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Buffalo '66

The Greatest Romance Movie
You know Twilight? Where like, the guy is perfect and dreamy and all the teenage girls want to marry someone as perfect and dreamy as him? Yah, F that.

When I showed my friend this movie his first response was "What does she see in him?" I was surprised. I didn't get what he didn't get. Yah, he's flawed. THAT'S THE POINT. It's easy to love someone who's perfect---anyone can do that. But to love someone so terribly insecure, wounded, paranoid, irritable, and a million other things--? That takes real love. Layla isn't weak for loving such a person, she is incredibly strong. Real life romance requires people being able to conquer the bad in order to grow, and that's what the whole entire point of this movie.

Layla and Billy face their own, individual challenges.

Layla has the emotional and social intelligence that apparently some of the audience lacks. Right from the beginning, right after their rough introduction, she sees through to his vulnerability when he is talking on the phone at the dance studio, telling lies about how he's at an expensive hotel. There is a sudden, short cut to her listening in on the bathroom, with a sad look on her face. She can see by the things that he pretends to be what he really is. Because if someone puts on an act, logic follows that's not what they are really like. So she sees him acting tough and high status, and uses simple powers of deduction to conclude that he is really sensitive and insecure. She doesn't fall in love with what he does but what he hides. What is hidden is his true self, and she lets him show it to her. She begins to see deeper into the reasons for his behavior when she is at his parents house. She is trying to talk to his parents and is being completely ignored. She gives a brief crushed and sympathetic look to the camera (Billy's perspective) before turning her attention to the TV as his mother commands her to "watch this play." She is extremely observant and knows how to give Billy a comfortable distance while simultaneously slowly coaxing him closer e.g. asking for a handshake and giving him a hug. Also when he indirectly confesses that he wasn't actually in a relationship with Wendy like he said he was, instead of calling him out or making him feel bad she asks afterward, "Did you have any other girlfriends?" This isn't the sign of a stupid, weak, one-dimensional character. She has a very contained personality, but she is the one who is more emotionally secure and stable, and acts as the rock that Billy never had. I thought it was all pretty obvious, but I guess if you're one-dimensional yourself, then yes, she's probably going to seem one-dimensional too.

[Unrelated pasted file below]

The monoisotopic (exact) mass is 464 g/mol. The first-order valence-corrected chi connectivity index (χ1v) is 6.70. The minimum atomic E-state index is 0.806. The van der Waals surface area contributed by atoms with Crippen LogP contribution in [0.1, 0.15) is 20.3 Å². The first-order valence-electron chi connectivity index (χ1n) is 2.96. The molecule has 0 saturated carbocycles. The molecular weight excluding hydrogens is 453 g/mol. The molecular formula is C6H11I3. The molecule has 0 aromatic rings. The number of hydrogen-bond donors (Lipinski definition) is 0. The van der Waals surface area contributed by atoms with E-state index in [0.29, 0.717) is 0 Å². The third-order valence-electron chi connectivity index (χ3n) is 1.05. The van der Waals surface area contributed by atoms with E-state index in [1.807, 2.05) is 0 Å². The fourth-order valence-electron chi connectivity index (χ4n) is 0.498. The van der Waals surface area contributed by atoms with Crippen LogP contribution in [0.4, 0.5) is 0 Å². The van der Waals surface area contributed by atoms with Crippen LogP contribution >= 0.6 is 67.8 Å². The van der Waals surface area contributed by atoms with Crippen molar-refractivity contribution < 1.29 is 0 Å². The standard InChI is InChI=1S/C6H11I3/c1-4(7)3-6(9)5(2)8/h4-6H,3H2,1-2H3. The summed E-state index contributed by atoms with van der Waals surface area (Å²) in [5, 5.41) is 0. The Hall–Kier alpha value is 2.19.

But the main focus is the challenge that Billy faces. While Layla is clear and upfront about her feelings, Billy has to struggle with a choice: to act on anger, hate and hurt, and to take his own life, or to take the path of love, get rid of his deep rooted negativity, and embrace life. He is faced with this struggle up until the last 5-10 minutes of the film, when he is face to face with the man who represents all the awful things in his life, and debates whether or not to shoot him and then himself. Throughout the whole movie he periodically tries to make good on his plans, calling the club, checking to see what time Scott Woods comes in, and so on. He has to wait, and spends this time with Layla. After looking Scott Woods in the face, and letting go of everything bad, you see a complete transformation into a sweet and happy man who has let go of his demons and found a reason to live. Love kept him from killing himself. Really, how more romantic can you get? I think another thing people have missed is the fact that it's supposed to be funny. It's a darker sense of humor, which I could see not everyone getting. But you're not supposed to take character flaws so seriously; they're exaggerated for comedic effect. And I want to say that I am from Buffalo, and he is dead on. I know people from Buffalo are mad at him, but come on, it's pretty much true. All the way from the houses covered in Bills merchandise to the annoying flat "a" in our accents which makes everyone else think we're Canadian. The whole movie has a consistent feel to it The bland and muted colors used throughout the film give it an ugly-beauty sort of feel which is very accurate to Buffalo's charm.

This movie doesn't spell out for the audience everything they should think and feel. You have to interpret and analyze not the words of the conversations, but what they're trying to convey about the dynamics between people. The characters, motivations, feelings, are not force-fed, and I prefer it that way. If you aren't able to digest deeper meanings in movie, and need direct dialog and formulaic characters, then you have no business snooping around in independent films in the first place. And the whole entire thing was contingent on the last few minutes. If you don't sit down a watch a whole movie, what are you doing rating and reviewing it?

Anyway---the reason why this movie is so great is because it doesn't try to push the common delusions that romance is all fairy-tales and bunny tails, but instead examines what love really is. Love isn't being rescued by Edward Cullen, it's being kidnapped by Billy Brown.

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